Can you convert a glasses prescription to a contact lens prescription? The answer is not directly, but it can be approximated with a vertex conversion formula.
If you’re a certified colored contacts junkie or happen to have your eyeglass prescription with you, go ahead and input your specifications in this handy calculator:
Contact Lens Prescription
***Please note that these calculations are based on the function provided and should be used only with approval from a licensed eye care professional.
But if you’re a first time wearer or just want to learn more about how it works - read on to know the main differences between the two types of eyewear, and how to get the right contact lens prescriptions for various refractive errors.
Wait, Aren’t Glasses And Contact Lens Prescriptions The Same?
Though eyeglass and contact lens prescriptions look similar to one another, there are a lot of differences between the two, which can lead to variances in visual acuity depending on the refractive error you have. Remember: eyeglasses sit roughly 1 cm away from your eyes, whereas contacts are placed directly on your eyes. This distinction is so important because the perceived power of your lens will depend on how near or far the lens is from your eye.
What Happens If I Use the Same Prescription?
When taking an eye test for glasses, lenses are placed approximately 12-13 mm from the eyes to mimic the distance between your glasses and your eyes. Increasing the vertex distance (or the distance between your eyes and the lenses) would add more positive power to the lenses, whereas reducing the vertex distance will add more negative power to the lenses. Since contact lenses sit directly on the eyes, they have no vertex distance which adds more negative power to the lenses.
That being said, contact lens prescriptions will need to be adjusted accordingly, otherwise nearsighted individuals can end up with contacts that are too strong, while farsighted individuals may get lenses that aren’t strong enough. This may result in discomfort, blurry vision, and eye strain, which we want to avoid at all costs.
Glasses and contact lens differences
When looking at an eyeglass prescription and contact lens prescription side by side, a very obvious difference you’ll notice would be the cylinder and axis value on a glasses prescription, which you won’t normally find in a contact lens prescription (unless you’re getting a toric or multifocal lens).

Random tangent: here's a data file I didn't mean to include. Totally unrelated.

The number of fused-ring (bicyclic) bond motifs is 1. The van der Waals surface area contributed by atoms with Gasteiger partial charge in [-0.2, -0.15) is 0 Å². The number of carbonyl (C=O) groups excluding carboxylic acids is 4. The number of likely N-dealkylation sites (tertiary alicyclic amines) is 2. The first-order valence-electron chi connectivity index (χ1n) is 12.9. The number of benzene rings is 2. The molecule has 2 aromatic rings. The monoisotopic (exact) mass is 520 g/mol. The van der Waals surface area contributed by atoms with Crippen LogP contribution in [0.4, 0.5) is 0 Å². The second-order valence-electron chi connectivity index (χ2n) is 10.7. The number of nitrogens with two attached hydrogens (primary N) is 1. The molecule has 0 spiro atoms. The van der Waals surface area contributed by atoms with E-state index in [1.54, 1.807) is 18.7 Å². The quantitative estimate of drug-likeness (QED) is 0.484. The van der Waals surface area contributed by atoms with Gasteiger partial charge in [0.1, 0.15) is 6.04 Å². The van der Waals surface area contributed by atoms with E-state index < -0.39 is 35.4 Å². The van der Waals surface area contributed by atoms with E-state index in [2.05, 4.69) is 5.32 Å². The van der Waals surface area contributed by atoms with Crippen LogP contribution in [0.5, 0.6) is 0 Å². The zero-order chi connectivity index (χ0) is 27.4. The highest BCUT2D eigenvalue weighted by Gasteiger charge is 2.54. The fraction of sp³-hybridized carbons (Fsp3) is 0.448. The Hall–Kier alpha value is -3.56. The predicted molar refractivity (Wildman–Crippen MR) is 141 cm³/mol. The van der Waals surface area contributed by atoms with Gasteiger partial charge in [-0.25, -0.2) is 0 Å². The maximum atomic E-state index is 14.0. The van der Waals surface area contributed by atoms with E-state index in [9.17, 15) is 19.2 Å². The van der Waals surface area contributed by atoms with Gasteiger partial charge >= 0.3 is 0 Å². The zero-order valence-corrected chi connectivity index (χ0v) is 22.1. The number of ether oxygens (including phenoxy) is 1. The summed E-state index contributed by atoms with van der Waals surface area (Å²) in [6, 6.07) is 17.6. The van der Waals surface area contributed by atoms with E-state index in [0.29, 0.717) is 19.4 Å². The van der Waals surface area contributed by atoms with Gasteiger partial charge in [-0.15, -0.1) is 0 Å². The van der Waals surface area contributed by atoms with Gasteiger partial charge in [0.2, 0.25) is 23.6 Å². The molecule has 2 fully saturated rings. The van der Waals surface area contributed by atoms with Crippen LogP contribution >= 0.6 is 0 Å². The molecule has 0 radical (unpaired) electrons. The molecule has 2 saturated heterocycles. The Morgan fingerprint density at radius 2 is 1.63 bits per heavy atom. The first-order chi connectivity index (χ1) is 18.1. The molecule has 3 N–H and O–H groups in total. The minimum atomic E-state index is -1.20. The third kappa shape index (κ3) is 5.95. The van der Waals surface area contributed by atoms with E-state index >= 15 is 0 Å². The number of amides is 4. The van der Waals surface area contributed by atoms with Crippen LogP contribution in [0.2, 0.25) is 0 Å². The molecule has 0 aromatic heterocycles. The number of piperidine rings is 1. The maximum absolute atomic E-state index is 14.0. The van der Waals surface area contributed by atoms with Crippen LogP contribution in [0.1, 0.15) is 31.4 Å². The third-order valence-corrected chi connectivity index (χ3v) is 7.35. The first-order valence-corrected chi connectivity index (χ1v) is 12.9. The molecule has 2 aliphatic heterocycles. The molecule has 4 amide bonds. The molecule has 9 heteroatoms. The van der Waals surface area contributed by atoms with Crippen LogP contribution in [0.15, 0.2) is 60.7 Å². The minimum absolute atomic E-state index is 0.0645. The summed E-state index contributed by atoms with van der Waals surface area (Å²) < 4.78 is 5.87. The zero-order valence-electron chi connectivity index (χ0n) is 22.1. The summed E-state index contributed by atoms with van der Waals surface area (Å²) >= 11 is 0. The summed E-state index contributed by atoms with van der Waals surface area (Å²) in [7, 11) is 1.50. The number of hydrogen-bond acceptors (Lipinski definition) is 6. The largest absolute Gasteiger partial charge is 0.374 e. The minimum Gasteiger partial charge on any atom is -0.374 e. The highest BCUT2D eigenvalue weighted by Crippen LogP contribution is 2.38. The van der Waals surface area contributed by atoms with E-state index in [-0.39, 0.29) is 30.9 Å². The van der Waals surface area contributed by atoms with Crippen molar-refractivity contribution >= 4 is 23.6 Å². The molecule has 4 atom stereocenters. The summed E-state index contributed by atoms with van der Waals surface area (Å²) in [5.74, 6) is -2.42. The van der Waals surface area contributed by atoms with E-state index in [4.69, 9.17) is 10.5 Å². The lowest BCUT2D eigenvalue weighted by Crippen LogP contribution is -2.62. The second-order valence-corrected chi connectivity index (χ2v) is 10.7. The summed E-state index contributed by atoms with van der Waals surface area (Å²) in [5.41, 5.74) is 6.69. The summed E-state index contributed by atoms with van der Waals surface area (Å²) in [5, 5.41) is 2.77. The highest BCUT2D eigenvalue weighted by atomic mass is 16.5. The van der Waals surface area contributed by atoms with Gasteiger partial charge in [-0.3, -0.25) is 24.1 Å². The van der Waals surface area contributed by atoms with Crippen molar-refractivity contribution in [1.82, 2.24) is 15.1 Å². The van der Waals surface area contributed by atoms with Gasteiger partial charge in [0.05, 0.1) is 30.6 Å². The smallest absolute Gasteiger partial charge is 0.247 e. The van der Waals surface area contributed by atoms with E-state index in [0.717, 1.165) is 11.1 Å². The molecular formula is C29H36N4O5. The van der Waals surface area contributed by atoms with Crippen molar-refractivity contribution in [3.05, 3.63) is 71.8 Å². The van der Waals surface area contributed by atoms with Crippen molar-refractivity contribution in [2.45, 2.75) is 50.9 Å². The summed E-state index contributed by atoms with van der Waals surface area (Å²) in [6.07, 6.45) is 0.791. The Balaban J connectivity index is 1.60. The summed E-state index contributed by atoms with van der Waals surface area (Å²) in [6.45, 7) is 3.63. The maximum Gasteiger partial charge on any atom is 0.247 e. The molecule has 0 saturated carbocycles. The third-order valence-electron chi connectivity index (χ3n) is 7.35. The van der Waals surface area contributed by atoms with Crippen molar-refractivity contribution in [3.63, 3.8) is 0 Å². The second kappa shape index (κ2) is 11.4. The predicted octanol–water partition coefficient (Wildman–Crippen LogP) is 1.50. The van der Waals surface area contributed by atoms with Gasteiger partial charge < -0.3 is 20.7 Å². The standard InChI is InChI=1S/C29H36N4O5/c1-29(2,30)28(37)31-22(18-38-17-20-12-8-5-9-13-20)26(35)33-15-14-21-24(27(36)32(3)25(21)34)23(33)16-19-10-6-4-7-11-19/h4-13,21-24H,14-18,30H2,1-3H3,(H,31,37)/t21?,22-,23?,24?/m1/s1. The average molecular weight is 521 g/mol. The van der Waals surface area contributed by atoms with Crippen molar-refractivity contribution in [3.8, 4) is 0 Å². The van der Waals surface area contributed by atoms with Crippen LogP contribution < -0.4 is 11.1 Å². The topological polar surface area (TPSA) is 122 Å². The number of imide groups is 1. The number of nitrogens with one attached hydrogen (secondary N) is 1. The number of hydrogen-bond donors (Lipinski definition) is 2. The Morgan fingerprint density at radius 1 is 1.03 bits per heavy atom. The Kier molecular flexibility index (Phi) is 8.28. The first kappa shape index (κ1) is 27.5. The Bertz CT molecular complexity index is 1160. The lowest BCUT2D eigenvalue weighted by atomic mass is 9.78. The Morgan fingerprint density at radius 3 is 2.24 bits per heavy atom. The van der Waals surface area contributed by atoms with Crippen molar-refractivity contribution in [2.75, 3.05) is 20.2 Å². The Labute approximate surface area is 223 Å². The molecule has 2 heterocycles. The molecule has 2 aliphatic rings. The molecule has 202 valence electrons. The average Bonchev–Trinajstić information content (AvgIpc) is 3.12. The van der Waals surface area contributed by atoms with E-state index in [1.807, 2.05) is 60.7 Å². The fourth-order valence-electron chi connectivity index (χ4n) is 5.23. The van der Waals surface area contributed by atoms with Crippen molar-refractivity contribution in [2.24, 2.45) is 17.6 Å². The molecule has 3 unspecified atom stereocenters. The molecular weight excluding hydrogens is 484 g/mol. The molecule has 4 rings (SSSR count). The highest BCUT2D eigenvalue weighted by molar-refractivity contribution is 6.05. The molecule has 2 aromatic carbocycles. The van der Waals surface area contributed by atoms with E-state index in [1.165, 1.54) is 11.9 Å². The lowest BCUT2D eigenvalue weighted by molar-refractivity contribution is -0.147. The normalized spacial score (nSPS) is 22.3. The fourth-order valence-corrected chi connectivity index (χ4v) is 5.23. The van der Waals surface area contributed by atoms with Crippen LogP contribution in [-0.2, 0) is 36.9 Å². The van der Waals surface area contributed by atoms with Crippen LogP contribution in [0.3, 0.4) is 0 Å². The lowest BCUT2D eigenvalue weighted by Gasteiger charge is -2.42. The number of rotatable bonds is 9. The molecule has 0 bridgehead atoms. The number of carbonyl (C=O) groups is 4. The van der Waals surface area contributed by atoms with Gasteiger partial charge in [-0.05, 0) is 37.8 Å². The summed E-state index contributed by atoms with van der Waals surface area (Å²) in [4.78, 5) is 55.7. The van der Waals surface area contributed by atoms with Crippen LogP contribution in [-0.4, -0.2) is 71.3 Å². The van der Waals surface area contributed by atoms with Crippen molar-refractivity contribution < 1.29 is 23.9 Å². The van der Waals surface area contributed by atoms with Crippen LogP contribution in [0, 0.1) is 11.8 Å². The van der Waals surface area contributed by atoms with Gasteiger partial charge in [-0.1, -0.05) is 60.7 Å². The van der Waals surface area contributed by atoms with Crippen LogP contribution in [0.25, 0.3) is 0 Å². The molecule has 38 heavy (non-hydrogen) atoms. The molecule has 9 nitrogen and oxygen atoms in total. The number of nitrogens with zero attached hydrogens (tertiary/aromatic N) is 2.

Similarly, because contact lenses need to be customized to fit your eye, they require certain measurements that a glasses prescription won’t have. One of these specifications would be the base curve or curvature of the lens that is based on the shape of your eye. Another would be the diameter or size of the lens, which also needs to be tailored to your eye.
Vertex conversion chart for contact lenses
A handy tool that opticians use to save time on computations and eye tests is a vertex conversion chart, which includes several figures for different lens powers. If you’re nearsighted, you’ll notice a negative or minus (-) sign on your prescription, but if you’re farsighted, you’ll have a positive or plus (+) sign on your prescription.
How vertex conversion charts work
Vertex conversion charts are pretty simple to use. You just have to know where to look and understand what the columns mean. The ‘glasses lens power’ column refers to the power on your current glasses prescription. If this figure is negative, then you’ll be converted to the figure on the left of this column. If the figure is positive, then your converted figure is on the right.
One important thing to know about vertex conversion charts is that most of them start at eyeglass prescriptions of +/-4.00D. The reason why they often exclude lower lens powers is because the converted power is not that far from the original. If the vertex distance conversion formula yields a difference of less than 0.25, then it won’t make a significant difference in visual acuity. In other words, if your prescription falls within this range, you can get away with using the same power as your glasses prescription. The only exception to this rule would be if you have astigmatism, since additional measurements will have to be taken to account for differences in the shape of your cornea.
Getting Prescription Contact Lenses
Now that you’ve learned how to get a contact lens prescription through a vertex conversion chart, you can easily shop a wide selection of contact lenses here at EyeCandys. We’ve got clear lenses for those who want their natural eye color to shine through, as well as a variety of prescription colored contacts for those who want to switch up their looks. Check out our stunning range and find your new favorite pair today.